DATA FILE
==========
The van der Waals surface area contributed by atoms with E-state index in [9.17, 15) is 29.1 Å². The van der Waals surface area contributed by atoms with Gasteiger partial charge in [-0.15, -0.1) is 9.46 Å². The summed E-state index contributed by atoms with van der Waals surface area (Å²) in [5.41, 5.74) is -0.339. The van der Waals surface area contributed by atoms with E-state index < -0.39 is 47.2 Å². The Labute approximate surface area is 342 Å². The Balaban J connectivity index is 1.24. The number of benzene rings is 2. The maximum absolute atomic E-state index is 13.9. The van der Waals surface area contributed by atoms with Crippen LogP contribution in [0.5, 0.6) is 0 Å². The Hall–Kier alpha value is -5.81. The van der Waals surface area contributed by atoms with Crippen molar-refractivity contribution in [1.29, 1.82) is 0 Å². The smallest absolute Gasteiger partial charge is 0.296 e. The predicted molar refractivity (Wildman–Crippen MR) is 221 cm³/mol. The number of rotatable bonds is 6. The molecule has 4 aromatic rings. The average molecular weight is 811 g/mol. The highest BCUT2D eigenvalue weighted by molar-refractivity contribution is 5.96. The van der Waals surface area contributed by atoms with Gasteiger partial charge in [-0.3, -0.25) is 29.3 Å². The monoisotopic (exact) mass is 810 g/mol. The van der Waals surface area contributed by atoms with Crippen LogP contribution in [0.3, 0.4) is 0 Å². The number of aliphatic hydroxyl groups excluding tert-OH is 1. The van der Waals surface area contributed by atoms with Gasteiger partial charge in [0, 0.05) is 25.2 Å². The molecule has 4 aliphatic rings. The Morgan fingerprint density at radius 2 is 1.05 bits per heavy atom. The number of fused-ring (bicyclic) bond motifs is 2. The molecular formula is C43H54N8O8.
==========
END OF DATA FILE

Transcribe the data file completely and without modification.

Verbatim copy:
The van der Waals surface area contributed by atoms with E-state index in [9.17, 15) is 29.1 Å². The van der Waals surface area contributed by atoms with Gasteiger partial charge in [-0.15, -0.1) is 9.46 Å². The summed E-state index contributed by atoms with van der Waals surface area (Å²) in [5.41, 5.74) is -0.339. The van der Waals surface area contributed by atoms with E-state index < -0.39 is 47.2 Å². The Labute approximate surface area is 342 Å². The Balaban J connectivity index is 1.24. The number of benzene rings is 2. The maximum absolute atomic E-state index is 13.9. The van der Waals surface area contributed by atoms with Crippen LogP contribution in [0.5, 0.6) is 0 Å². The Hall–Kier alpha value is -5.81. The van der Waals surface area contributed by atoms with Crippen molar-refractivity contribution in [1.29, 1.82) is 0 Å². The smallest absolute Gasteiger partial charge is 0.296 e. The predicted molar refractivity (Wildman–Crippen MR) is 221 cm³/mol. The number of rotatable bonds is 6. The molecule has 4 aromatic rings. The average molecular weight is 811 g/mol. The highest BCUT2D eigenvalue weighted by molar-refractivity contribution is 5.96. The van der Waals surface area contributed by atoms with Gasteiger partial charge in [-0.3, -0.25) is 29.3 Å². The monoisotopic (exact) mass is 810 g/mol. The van der Waals surface area contributed by atoms with Crippen LogP contribution in [0.3, 0.4) is 0 Å². The number of aliphatic hydroxyl groups excluding tert-OH is 1. The van der Waals surface area contributed by atoms with Gasteiger partial charge in [0, 0.05) is 25.2 Å². The molecule has 4 aliphatic rings. The Morgan fingerprint density at radius 2 is 1.05 bits per heavy atom. The number of fused-ring (bicyclic) bond motifs is 2. The molecular formula is C43H54N8O8.